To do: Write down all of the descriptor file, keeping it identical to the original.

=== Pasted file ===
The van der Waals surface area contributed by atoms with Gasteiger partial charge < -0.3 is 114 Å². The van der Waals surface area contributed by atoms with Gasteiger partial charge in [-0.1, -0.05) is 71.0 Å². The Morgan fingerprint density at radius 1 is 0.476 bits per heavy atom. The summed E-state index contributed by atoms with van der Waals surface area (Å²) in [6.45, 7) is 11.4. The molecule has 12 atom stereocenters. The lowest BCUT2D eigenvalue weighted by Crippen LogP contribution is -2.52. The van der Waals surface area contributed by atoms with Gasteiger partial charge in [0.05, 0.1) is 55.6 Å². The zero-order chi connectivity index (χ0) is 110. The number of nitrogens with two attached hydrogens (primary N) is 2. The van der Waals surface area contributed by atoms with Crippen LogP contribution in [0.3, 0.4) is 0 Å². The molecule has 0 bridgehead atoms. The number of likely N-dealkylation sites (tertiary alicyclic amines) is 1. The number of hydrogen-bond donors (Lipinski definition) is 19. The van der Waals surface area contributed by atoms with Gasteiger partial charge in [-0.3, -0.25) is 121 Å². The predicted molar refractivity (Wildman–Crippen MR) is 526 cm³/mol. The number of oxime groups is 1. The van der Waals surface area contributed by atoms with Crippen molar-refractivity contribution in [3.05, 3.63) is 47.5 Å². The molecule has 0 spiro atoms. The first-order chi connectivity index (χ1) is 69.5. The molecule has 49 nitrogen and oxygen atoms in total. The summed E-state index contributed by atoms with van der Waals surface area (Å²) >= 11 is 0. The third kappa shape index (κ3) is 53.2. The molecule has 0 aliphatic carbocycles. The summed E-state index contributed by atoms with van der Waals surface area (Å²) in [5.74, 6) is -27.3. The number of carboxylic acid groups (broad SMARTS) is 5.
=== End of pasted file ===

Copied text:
The van der Waals surface area contributed by atoms with Gasteiger partial charge < -0.3 is 114 Å². The van der Waals surface area contributed by atoms with Gasteiger partial charge in [-0.1, -0.05) is 71.0 Å². The Morgan fingerprint density at radius 1 is 0.476 bits per heavy atom. The summed E-state index contributed by atoms with van der Waals surface area (Å²) in [6.45, 7) is 11.4. The molecule has 12 atom stereocenters. The lowest BCUT2D eigenvalue weighted by Crippen LogP contribution is -2.52. The van der Waals surface area contributed by atoms with Gasteiger partial charge in [0.05, 0.1) is 55.6 Å². The zero-order chi connectivity index (χ0) is 110. The number of nitrogens with two attached hydrogens (primary N) is 2. The van der Waals surface area contributed by atoms with Crippen LogP contribution in [0.3, 0.4) is 0 Å². The molecule has 0 bridgehead atoms. The number of likely N-dealkylation sites (tertiary alicyclic amines) is 1. The number of hydrogen-bond donors (Lipinski definition) is 19. The van der Waals surface area contributed by atoms with Gasteiger partial charge in [-0.3, -0.25) is 121 Å². The predicted molar refractivity (Wildman–Crippen MR) is 526 cm³/mol. The number of oxime groups is 1. The van der Waals surface area contributed by atoms with Crippen molar-refractivity contribution in [3.05, 3.63) is 47.5 Å². The molecule has 0 spiro atoms. The first-order chi connectivity index (χ1) is 69.5. The molecule has 49 nitrogen and oxygen atoms in total. The summed E-state index contributed by atoms with van der Waals surface area (Å²) >= 11 is 0. The third kappa shape index (κ3) is 53.2. The molecule has 0 aliphatic carbocycles. The summed E-state index contributed by atoms with van der Waals surface area (Å²) in [5.74, 6) is -27.3. The number of carboxylic acid groups (broad SMARTS) is 5.